Every now and then, a hype word comes along that actually means something... Divergence is fun for us as media consumers. It’s a nightmare for us as media makers, though. The trick is to embrace the delight consumers find in all this divergence, and to let it soothe the stabbing pain between our eyes as producers. No problem, right? Right.
Every now and then, a hype word comes along that actually means something -- until it doesn't. "Convergence" used to mean something for telecoms, who could now bundle cable, phone and internet -- and for you, to pay one bill. Except that TV also comes from satellites and many people's primary phone service is now cellular. Plus, you still need a dedicated internet connection for heavy lifting -- and it probably isn't coming from either your cell provider or your satellite company. Convergence simply doesn't mean as much as it used to. The word "convergence" still gets used plenty, but almost always in exactly the wrong way. Video and internet on your phone may converge on that single device, but what we experience on the whole is divergence: television on DVRs, iPads, computers, game consoles, phones, and more, any time we want.
I watch an almost superhuman amount of TV, and the number of times I "converge" in front of a TV set at a specific time in an average week? Never.
Yet I'm watching more TV than ever, because I can. My TV watching is no longer bound by either time or space. Like I said, superhuman. This seems like a good time to point out the close relationship of the words "divergence" and "diversity." Thanks to divergence, our TV-watching options are more diverse. Prime time is all the time, everywhere.
Divergence can cause fits for traditional ratings measurements. Fortunately, the folks in charge of such things are smart enough to figure it out. Right, folks? Our divergent viewing habits are the solution to "declining audiences," not the problem. You can reach us more ways than ever -- and you have to. "Divergence" is not just an opportunity. It's an imperative. Be where we are.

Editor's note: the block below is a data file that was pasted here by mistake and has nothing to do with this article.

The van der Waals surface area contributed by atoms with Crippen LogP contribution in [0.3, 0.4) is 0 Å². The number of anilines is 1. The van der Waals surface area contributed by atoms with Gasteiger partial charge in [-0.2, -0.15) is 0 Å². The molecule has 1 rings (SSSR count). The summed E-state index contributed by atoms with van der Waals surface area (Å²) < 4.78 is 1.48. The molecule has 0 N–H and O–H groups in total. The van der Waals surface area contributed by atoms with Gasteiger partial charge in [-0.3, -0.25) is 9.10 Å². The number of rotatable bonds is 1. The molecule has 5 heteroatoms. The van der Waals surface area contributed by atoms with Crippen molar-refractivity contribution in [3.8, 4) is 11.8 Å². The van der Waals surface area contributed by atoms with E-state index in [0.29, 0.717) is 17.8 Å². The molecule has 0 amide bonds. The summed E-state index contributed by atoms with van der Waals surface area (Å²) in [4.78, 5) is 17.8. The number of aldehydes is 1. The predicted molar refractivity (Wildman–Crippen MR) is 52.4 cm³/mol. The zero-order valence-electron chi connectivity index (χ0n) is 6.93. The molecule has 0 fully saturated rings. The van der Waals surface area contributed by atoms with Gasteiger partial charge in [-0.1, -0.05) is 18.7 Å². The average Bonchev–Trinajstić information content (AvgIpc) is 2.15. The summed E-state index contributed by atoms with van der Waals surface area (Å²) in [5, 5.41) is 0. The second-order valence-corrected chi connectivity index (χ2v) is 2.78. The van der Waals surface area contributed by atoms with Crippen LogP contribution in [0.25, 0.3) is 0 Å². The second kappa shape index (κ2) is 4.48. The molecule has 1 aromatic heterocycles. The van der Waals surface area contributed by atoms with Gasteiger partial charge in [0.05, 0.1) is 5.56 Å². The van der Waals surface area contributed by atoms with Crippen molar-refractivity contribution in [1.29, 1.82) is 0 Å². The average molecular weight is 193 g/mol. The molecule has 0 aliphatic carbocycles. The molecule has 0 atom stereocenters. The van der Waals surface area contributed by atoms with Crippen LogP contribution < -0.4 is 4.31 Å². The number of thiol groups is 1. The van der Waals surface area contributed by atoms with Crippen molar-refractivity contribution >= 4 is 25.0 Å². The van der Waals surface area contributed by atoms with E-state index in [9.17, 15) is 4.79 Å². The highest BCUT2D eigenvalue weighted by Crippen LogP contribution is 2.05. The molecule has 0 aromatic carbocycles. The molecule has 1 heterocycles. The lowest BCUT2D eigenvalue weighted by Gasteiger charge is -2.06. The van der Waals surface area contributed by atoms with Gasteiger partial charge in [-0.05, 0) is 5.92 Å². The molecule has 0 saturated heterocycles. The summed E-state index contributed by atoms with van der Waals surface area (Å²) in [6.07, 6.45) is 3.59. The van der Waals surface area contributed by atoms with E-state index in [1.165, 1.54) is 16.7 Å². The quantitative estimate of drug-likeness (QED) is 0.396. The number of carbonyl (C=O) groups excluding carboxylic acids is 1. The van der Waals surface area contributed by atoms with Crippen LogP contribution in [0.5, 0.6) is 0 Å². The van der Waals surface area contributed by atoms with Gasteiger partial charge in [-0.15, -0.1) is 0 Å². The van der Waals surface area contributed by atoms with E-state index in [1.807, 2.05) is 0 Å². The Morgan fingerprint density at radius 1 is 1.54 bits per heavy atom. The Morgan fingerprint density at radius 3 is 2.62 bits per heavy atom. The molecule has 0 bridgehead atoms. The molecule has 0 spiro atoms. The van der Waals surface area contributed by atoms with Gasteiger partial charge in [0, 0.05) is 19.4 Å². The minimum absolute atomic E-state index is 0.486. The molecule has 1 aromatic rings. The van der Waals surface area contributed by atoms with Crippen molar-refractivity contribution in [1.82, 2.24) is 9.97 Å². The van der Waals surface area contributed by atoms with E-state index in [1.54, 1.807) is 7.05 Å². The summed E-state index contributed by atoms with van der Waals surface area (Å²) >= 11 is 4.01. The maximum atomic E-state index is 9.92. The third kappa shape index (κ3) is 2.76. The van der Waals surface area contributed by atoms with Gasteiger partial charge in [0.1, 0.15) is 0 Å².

If you're a programming provider, ABC has a head start on you. Even before I knew that longtime Creative COW leader Robert Longwell had anything to do with it, I was watching TV shows with the ABC Player app on my iPad. Just as I bet you did, I assumed that ABC's app was ready on iPad's launch day because ABC had an "in" with Apple, through the Disney family tree.
Wrong. No advance warning whatsoever. No advance units to work with, either. They heard about the iPad the same day you did. Some of you on the East Coast even had your iPads before any of the ABC app developers on the West Coast did! Robert shares the remarkable details of how it all came together in this issue. He says it more delicately, but from my seat, ABC did what they did through sheer force of will. They grabbed the spec by the neck, and refused to come in second place. Being where people can see you, it matters.
Divergence is fun for us as media consumers. It's a nightmare for us as media makers, though. Sure, format creep started accelerating when HD came along, but now, the number of codecs, frame sizes, and frame rates is exploding. Just to make things fun, there are even multiple ways of encoding to stereoscopic 3D.
At CreativeCOW.net, we have begun to build unique site designs for iPhone, iPad, Google's Android and still more on the way. In cases like our iPad and iPhone interfaces, we have literally re-encoded our entire libraries of both tutorials and demo reels -- among the largest on the web -- to purge, ahem, the "F" word from our list of web-based codecs. Ain't none of this stuff converging.
How are all of us supposed to navigate this? The trick is to embrace the delight consumers find in all this divergence, and to let it soothe the stabbing pain between our eyes as producers. No problem, right? Right. We offer some suggestions for that in Issue 21 of Creative COW Magazine, and some shiny pictures to distract you in the meantime.